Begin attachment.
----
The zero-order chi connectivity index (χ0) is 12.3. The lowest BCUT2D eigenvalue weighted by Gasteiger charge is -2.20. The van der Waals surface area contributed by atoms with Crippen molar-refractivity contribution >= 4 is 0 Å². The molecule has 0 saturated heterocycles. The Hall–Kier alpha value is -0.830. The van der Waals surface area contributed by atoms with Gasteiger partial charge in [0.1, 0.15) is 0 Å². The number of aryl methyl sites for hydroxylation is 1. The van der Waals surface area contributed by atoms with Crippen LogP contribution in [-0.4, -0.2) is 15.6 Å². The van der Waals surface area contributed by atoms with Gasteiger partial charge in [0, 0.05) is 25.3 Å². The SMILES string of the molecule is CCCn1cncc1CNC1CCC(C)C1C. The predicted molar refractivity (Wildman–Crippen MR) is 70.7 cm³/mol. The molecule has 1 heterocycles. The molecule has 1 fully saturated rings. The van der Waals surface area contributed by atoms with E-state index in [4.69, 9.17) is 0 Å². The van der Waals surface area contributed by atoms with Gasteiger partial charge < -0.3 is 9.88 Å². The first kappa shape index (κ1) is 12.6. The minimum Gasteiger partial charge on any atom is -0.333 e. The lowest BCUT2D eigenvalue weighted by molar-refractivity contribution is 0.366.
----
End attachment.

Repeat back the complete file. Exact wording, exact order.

The zero-order chi connectivity index (χ0) is 12.3. The lowest BCUT2D eigenvalue weighted by Gasteiger charge is -2.20. The van der Waals surface area contributed by atoms with Crippen molar-refractivity contribution >= 4 is 0 Å². The molecule has 0 saturated heterocycles. The Hall–Kier alpha value is -0.830. The van der Waals surface area contributed by atoms with Gasteiger partial charge in [0.1, 0.15) is 0 Å². The number of aryl methyl sites for hydroxylation is 1. The van der Waals surface area contributed by atoms with Crippen LogP contribution in [-0.4, -0.2) is 15.6 Å². The van der Waals surface area contributed by atoms with Gasteiger partial charge in [0, 0.05) is 25.3 Å². The SMILES string of the molecule is CCCn1cncc1CNC1CCC(C)C1C. The predicted molar refractivity (Wildman–Crippen MR) is 70.7 cm³/mol. The molecule has 1 heterocycles. The molecule has 1 fully saturated rings. The van der Waals surface area contributed by atoms with E-state index in [4.69, 9.17) is 0 Å². The van der Waals surface area contributed by atoms with Gasteiger partial charge < -0.3 is 9.88 Å². The first kappa shape index (κ1) is 12.6. The minimum Gasteiger partial charge on any atom is -0.333 e. The lowest BCUT2D eigenvalue weighted by molar-refractivity contribution is 0.366.